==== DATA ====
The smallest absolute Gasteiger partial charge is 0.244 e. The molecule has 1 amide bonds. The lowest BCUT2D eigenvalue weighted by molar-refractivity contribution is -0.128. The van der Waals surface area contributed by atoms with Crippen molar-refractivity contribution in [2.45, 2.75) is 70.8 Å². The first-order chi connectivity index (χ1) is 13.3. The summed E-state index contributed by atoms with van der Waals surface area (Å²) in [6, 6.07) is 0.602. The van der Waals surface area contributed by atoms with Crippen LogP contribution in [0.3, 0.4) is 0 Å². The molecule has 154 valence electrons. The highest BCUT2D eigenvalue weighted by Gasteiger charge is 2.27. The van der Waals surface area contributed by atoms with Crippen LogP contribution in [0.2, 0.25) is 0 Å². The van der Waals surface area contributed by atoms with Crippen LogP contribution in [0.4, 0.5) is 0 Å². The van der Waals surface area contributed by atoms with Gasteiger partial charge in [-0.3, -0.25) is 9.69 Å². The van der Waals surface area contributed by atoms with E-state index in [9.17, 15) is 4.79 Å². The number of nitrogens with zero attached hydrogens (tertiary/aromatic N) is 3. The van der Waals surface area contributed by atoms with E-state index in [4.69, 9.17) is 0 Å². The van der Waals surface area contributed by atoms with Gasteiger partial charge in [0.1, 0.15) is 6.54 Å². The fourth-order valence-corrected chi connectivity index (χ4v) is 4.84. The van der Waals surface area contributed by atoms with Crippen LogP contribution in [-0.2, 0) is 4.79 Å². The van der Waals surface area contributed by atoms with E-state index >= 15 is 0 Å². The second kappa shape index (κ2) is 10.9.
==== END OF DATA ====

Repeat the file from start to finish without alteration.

The smallest absolute Gasteiger partial charge is 0.244 e. The molecule has 1 amide bonds. The lowest BCUT2D eigenvalue weighted by molar-refractivity contribution is -0.128. The van der Waals surface area contributed by atoms with Crippen molar-refractivity contribution in [2.45, 2.75) is 70.8 Å². The first-order chi connectivity index (χ1) is 13.3. The summed E-state index contributed by atoms with van der Waals surface area (Å²) in [6, 6.07) is 0.602. The van der Waals surface area contributed by atoms with Crippen LogP contribution in [0.3, 0.4) is 0 Å². The molecule has 154 valence electrons. The highest BCUT2D eigenvalue weighted by Gasteiger charge is 2.27. The van der Waals surface area contributed by atoms with Crippen LogP contribution in [0.2, 0.25) is 0 Å². The van der Waals surface area contributed by atoms with Crippen LogP contribution in [0.4, 0.5) is 0 Å². The van der Waals surface area contributed by atoms with Gasteiger partial charge in [-0.3, -0.25) is 9.69 Å². The van der Waals surface area contributed by atoms with E-state index in [9.17, 15) is 4.79 Å². The number of nitrogens with zero attached hydrogens (tertiary/aromatic N) is 3. The van der Waals surface area contributed by atoms with E-state index in [4.69, 9.17) is 0 Å². The van der Waals surface area contributed by atoms with Gasteiger partial charge in [0.1, 0.15) is 6.54 Å². The fourth-order valence-corrected chi connectivity index (χ4v) is 4.84. The van der Waals surface area contributed by atoms with Crippen LogP contribution in [-0.2, 0) is 4.79 Å². The van der Waals surface area contributed by atoms with E-state index >= 15 is 0 Å². The second kappa shape index (κ2) is 10.9.